Home to all things funky, the red brick building at the corner of Southeast Belmont and 14th Avenue is where Fermenter, Portland’s very own “beneficial bacteria emporium” dishes out millet-and-black lentil tempeh burgers, jojos slathered with cultured cheese sauce, and kombuchas with dainty botanical notes. Next door, Aaron Adams — the chef behind Farm Spirit, the influential (and shuttered) vegan tasting menu restaurant that came before — has been working on something more personal: an intimate lounge outfitted with maximalist decor. Here, toffee-colored banquettes invite guests to relax and graze on vegan caviar and guava galletas, while sipping oregano-infused mezcal cocktails in glasses with nixtamalized butternut-powdered rims. Opening on February 18, Workshop is poised to become Portland’s go-to neighborhood hangout for vegan snacks, drinks, and conversation.
For some time, Adams and his crew used the back of the space adjacent to Fermenter to produce the cultured foods they served at the restaurant. The storefront sat empty until the chef decided to begin this new project last November. He named it Workshop in honor of the space’s original purpose — the fermentation workshop supporting the restaurant — and its new life as a workspace, where Adams, chef Phomma Mack, and beverage lead Alma Medina will work on the art of hospitality.
However, this is not Farm Spirit 2.0. That chapter has ended for Adams, who is happy to leave the meticulously plated 12-course tasting menus behind. At Workshop, the menu is simpler, revolving around vegan bar snacks with Cuban influences paired with cocktails and zero proof drinks. Tidbits from Fermenter, like koji vegetables and cashew yogurt whey, appear on the menu, but this is a whole new concept.
The chef originally envisioned Workshop as a vegan Cuban tapas and wine bar — a concept that he felt was missing from Portland’s food scene. Some of Workshop’s plates are based on Cuban snacks that Adams’s aunt would make: guava galletas with cashew cheese; pasta de bocaditos, or brioche rolls stuffed with seitan-tofu ham and fermented cashew cheese; and empanizado, typically made with beef, but here made with breaded misozuke lion’s mane and Canarian mojo verde.
As he delved deeper into recipe development, the menu evolved beyond just the Cuban bar snacks. Instead, the chef drifted into a broader spectrum of culinary ideas: Workshop will offer vegan “luxuries,” like black garlic-beet-seaweed caviar tarts topped with poached celeriac and horsey cream. A vegetable-based take on charcuterie — in the form of koji smoked beets, butternut, and carrots alongside sweet mustard tamari — is on the menu, as well.
In the past, Adams has sourced ingredients almost exclusively within 105-miles of Portland. Although Workshop will use seasonal vegetables, it won’t have the same hyperlocal focus as Fermenter. “It’s hard enough to do vegan already,” Adams says. “Don’t want to limit ourselves further.” Rather, Adams is excited to work with more ingredients from outside Oregon, like pineapple and chocolate.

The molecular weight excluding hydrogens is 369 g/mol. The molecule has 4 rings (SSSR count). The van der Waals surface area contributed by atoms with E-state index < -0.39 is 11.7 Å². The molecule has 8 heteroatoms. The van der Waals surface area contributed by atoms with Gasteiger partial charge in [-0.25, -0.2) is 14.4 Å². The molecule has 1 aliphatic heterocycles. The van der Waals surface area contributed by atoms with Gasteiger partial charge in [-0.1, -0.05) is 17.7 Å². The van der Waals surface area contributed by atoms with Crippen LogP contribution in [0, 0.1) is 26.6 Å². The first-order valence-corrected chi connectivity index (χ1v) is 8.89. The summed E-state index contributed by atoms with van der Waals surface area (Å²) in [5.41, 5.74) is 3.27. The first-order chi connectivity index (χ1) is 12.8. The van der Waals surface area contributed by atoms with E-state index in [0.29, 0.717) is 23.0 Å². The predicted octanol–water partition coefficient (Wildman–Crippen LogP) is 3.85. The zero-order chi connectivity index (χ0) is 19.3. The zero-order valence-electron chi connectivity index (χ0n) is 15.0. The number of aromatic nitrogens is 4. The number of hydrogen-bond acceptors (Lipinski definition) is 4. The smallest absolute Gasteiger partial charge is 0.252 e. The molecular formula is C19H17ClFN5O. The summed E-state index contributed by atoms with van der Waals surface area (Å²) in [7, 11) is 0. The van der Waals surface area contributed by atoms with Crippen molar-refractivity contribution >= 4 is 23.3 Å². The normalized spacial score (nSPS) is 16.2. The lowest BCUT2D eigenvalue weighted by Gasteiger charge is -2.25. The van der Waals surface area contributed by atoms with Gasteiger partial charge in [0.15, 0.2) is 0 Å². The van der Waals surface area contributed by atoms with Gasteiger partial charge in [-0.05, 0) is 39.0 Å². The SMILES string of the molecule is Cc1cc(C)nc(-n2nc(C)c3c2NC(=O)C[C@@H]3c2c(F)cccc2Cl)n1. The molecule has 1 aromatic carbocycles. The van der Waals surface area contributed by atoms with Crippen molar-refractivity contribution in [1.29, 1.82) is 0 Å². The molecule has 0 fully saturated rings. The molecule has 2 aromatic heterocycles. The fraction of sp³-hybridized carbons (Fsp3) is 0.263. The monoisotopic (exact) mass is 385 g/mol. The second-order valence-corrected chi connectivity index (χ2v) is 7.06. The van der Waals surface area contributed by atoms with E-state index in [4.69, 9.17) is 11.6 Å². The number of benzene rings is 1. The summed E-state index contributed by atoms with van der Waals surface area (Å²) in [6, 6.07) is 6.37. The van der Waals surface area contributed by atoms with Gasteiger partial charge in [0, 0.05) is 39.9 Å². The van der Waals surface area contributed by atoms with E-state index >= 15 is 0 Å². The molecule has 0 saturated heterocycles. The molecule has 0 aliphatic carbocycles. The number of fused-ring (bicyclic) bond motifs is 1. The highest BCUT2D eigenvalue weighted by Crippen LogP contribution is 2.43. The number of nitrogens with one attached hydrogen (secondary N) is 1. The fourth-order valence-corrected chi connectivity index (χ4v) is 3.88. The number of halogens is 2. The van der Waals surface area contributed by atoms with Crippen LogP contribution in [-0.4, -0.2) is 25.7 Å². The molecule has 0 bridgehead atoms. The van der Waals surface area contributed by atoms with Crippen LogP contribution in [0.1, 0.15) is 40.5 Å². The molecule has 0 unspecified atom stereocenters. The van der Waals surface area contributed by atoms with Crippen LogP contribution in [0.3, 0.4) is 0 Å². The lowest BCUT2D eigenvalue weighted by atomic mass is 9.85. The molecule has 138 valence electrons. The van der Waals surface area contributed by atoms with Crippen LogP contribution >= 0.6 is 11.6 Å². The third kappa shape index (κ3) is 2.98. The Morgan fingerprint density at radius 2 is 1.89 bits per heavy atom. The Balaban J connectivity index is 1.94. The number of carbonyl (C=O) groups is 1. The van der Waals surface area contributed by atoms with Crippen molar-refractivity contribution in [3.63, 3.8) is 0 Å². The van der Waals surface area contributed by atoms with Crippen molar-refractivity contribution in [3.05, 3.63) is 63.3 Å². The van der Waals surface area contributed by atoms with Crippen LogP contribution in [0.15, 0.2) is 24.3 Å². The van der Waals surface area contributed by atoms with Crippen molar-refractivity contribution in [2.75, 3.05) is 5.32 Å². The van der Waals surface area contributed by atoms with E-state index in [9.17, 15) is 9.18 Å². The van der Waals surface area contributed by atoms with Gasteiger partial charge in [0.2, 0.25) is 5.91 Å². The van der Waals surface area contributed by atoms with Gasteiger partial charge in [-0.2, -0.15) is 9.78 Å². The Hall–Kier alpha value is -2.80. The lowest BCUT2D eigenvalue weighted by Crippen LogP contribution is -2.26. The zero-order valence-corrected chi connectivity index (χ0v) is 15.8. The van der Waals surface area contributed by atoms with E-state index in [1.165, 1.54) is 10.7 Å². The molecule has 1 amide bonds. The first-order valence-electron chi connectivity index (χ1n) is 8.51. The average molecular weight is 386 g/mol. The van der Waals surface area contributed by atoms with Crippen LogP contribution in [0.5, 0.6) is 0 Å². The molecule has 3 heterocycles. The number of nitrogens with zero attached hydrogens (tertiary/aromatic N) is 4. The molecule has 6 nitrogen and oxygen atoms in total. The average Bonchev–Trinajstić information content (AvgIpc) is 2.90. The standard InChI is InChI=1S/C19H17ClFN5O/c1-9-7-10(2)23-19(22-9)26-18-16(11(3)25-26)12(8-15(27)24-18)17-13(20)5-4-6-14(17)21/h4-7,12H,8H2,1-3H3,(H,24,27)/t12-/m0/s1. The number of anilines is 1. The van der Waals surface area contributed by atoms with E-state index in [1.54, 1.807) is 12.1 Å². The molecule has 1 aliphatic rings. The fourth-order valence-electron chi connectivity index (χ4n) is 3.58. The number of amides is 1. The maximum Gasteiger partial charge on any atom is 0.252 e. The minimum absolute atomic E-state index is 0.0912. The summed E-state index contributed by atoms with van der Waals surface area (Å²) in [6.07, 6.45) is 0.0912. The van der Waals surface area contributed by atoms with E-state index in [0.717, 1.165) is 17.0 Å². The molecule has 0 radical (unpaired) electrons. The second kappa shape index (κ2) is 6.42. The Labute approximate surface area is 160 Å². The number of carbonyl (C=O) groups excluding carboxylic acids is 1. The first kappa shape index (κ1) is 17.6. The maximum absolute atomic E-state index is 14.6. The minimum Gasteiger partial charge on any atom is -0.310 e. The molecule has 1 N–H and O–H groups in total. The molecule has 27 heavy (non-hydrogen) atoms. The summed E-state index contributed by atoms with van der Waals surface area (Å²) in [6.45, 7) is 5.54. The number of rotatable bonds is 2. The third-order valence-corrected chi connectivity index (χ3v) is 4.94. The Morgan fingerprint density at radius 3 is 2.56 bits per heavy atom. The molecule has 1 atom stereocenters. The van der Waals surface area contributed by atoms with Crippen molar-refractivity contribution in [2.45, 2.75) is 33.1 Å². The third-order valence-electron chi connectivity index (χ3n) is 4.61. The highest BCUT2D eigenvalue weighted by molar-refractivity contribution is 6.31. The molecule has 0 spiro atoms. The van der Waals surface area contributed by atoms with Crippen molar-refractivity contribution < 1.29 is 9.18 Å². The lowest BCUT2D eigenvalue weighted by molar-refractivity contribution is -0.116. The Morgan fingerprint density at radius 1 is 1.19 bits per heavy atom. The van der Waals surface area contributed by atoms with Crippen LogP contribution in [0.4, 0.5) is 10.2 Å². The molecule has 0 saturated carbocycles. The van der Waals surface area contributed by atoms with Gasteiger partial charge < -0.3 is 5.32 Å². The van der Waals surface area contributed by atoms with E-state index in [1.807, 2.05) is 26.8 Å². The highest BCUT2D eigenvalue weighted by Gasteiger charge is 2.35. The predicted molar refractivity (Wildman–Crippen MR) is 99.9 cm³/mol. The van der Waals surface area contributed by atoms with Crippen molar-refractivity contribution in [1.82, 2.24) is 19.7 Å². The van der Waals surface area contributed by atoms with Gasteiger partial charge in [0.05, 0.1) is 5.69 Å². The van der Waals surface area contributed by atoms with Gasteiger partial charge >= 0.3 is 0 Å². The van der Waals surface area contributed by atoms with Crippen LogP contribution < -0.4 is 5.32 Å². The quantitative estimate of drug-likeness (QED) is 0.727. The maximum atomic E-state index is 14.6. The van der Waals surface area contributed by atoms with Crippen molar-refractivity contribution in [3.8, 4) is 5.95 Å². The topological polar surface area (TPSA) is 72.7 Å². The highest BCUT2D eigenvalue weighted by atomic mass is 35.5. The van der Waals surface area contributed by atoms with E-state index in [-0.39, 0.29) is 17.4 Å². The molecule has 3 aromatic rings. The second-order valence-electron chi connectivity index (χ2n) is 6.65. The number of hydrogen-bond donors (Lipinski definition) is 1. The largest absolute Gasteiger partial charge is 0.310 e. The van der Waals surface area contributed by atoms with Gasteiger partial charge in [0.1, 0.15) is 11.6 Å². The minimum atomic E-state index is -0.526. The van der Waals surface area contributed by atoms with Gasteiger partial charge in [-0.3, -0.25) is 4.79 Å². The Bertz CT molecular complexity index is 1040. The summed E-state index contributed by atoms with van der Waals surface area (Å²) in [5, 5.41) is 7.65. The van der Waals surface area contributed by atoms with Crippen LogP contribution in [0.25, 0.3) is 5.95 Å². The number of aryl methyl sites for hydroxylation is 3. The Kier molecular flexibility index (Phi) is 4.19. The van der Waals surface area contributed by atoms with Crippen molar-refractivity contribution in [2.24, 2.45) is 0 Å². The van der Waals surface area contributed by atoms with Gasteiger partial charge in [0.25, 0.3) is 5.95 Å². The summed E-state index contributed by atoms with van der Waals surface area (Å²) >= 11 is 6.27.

The same global influence appears on the beverage menu, stacked with drinks Adams named after memories or people from his life. For instance, the Victorhugo Camion — a Venezuelan rum cocktail with agricole rhum, house-made hazelnut orgeat, and Coca-Cola — is named after a kid from Adams’s childhood. Made of Rittenhouse rye, Cynar, and celery kombucha vinegar, the K & A is a tribute to fellow fermenters Kevin Farley and Alex Hozven, of the Cultured Pickle Shop in Berkeley. The bar program includes wines from France, Spain, and South America.
The menu will also have an extensive nonalcoholic drink list, in honor of his wife, Jenny Adams, who is 10 years sober — as well as the rest of Portland’s sober community. Drinks will use house-made bitters to recreate the depth and complexity of its alcohol-based counterparts. A Lapsang Souchong black tea concoction mimics an Old Fashioned, and a house faux fernet relies on heaps of herbs and spices, including angelica root, star anise, fennel seed, and sarsaparilla.
Drawing inspiration from iconic Portland spots like Dots Cafe and Junior’s Cafe, Adams hopes to recreate the feeling of old Portland — even going as far as to match an accent color to Dots. “I wanted to make a space that felt PORTLAND,” he wrote in an Instagram caption accompanying interior photos. “The Portland I fell in love with twenty years ago.”
Styled by interior design studio In Golden Hour, the lounge is a maximalist treasure trove of keepsakes and memorabilia. “It’s a distillation of who I am as a human being,” Adams says. Perched over the open kitchen, a poster with blocky retro typography in orange on a teal background reads, “oui, l’anarchie c’est l’ordre,” meaning “yes, anarchy is order.” Among the antique framed portraits, you’ll find British musician Terry Hall of the Specials, a painting of the chef’s dogs Annie and Greta, a photo from Adams’s younger days as an anti-racism activist, and Cuban revolutionary José Martí.
Workshop is a personal project, where Adams is sharing bits and pieces of his life, but he still keeps some things to himself, “to keep it shiny” as he puts it. Cooking Cuban cuisine is a deeply emotional experience for the chef: It’s a way for him to explore his Cuban heritage and family roots that trace back to the Canary Islands and Galicia region in northwest Spain, but it also comes with the complexities of being Cuban American. “I’m just a white kid with a Cuban mom,” he says. With so much attached to the food, Adams will reserve some Cuban dishes for special occasions.
Workshop opens on February 18 at 1407 SE Belmont St. Hours are 5 p.m. to 10 p.m. on Thursdays and Sundays and 5 p.m. to 11 p.m. on Fridays and Saturdays. Walk-ins only; no reservations.